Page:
padmini.filters.is_it_agama(t: padmini.prakriya.Term) bool

True iff t is the iṭ-āgama.

padmini.filters.is_laghu(t: padmini.prakriya.Term) bool

True iff the last syllable of t is or could be laghu.

padmini.filters.samyogadi(t: padmini.prakriya.Term) bool

True iff t starts with multiple consonants.

padmini.filters.samyoganta(t: padmini.prakriya.Term) bool

True iff t ends in multiple consonants.

Operations

The Ashtadhyayi modifies the derivation state with three types of rules:

  • vidhi (transformation), which change the sounds in a prakriyā.

  • saṃjñā (designation), which adds new saṁjñās to a prakriyā.

  • atideśa (analogy), which usually extends an it-saṁjñā to a prakriyā.

More abstractly, all of these rule types modify the prakriyā by changing its sounds and designations. We call this abstract category the operation.

As much as possible, any changes to the Prakriya are applied through this module (as opposed to ad-hoc logic). By doing so, we keep the code DRY and concise.

Most operations apply to a single term and have this basic structure:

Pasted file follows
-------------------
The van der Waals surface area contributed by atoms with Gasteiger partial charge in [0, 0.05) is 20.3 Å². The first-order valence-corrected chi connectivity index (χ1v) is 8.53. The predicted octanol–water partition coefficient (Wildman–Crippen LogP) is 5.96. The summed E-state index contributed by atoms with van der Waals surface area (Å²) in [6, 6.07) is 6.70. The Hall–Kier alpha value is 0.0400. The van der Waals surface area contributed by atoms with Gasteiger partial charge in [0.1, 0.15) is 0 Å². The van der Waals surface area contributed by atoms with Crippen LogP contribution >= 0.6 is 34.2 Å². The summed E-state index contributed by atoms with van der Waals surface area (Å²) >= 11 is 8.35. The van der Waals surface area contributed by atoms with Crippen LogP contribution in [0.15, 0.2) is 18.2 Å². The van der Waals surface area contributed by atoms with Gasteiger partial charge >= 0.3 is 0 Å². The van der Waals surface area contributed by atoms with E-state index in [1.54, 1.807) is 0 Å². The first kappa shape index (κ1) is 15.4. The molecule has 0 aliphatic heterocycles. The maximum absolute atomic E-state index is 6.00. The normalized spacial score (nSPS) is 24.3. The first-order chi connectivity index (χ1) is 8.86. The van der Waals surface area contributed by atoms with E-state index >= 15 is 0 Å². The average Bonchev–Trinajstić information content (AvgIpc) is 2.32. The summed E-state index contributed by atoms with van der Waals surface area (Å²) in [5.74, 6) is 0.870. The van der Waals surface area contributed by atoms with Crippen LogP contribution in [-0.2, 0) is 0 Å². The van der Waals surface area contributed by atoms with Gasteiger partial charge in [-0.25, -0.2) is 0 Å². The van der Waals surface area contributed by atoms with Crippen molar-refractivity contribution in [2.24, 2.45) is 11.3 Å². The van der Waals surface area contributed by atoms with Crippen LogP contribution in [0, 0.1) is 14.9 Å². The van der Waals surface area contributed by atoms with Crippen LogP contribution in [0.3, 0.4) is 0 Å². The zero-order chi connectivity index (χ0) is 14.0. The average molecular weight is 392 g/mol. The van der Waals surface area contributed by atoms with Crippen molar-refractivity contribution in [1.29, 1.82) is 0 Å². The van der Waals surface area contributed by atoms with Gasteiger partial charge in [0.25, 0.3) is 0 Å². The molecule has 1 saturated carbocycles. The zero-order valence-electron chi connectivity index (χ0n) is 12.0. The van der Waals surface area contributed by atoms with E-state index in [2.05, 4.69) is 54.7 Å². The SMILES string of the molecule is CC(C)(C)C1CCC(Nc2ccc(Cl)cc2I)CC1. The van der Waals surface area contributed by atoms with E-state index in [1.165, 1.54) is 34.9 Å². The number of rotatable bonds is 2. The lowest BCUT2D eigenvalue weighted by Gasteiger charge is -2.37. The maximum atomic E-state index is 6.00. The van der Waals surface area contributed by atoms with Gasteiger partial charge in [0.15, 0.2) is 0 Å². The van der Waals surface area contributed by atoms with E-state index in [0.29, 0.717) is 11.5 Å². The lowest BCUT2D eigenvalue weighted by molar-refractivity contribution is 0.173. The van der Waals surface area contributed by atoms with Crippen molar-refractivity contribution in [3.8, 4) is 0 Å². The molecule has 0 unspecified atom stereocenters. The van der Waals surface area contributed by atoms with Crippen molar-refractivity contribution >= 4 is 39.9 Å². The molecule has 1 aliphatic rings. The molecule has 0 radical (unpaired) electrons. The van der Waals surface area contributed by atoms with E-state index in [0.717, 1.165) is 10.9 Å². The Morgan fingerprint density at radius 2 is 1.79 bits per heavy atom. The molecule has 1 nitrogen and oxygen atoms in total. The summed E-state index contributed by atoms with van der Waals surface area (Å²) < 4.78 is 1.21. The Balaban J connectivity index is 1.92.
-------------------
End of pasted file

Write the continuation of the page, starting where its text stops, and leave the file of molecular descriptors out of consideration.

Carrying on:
def some_operation(rule: str, p: Prakriya, t: Term, *args):
    # Modify the term in some way
    t.text = [...]
    # Record which rule was applied
    p.step(rule)
padmini.operations.adi(rule: Optional[str], p: padmini.prakriya.Prakriya, u: padmini.prakriya.Term, sub: str)

Replace the first sound.

padmini.operations.antya(rule: str, p: padmini.prakriya.Prakriya, u: padmini.prakriya.Term, sub: str)

Replace the last sound.

padmini.operations.antya_yatha(base: str, before, after) str

Legacy function. Replace from the last sound on.

padmini.operations.insert_after(rule: Optional[str], p: padmini.prakriya.Prakriya, needle: padmini.prakriya.Term, new_term: padmini.prakriya.Term)

Insert after the given term.

padmini.operations.insert_before(rule: str, p: padmini.prakriya.Prakriya, needle: padmini.prakriya.Term, new_term: padmini.prakriya.Term)

Insert before the given term.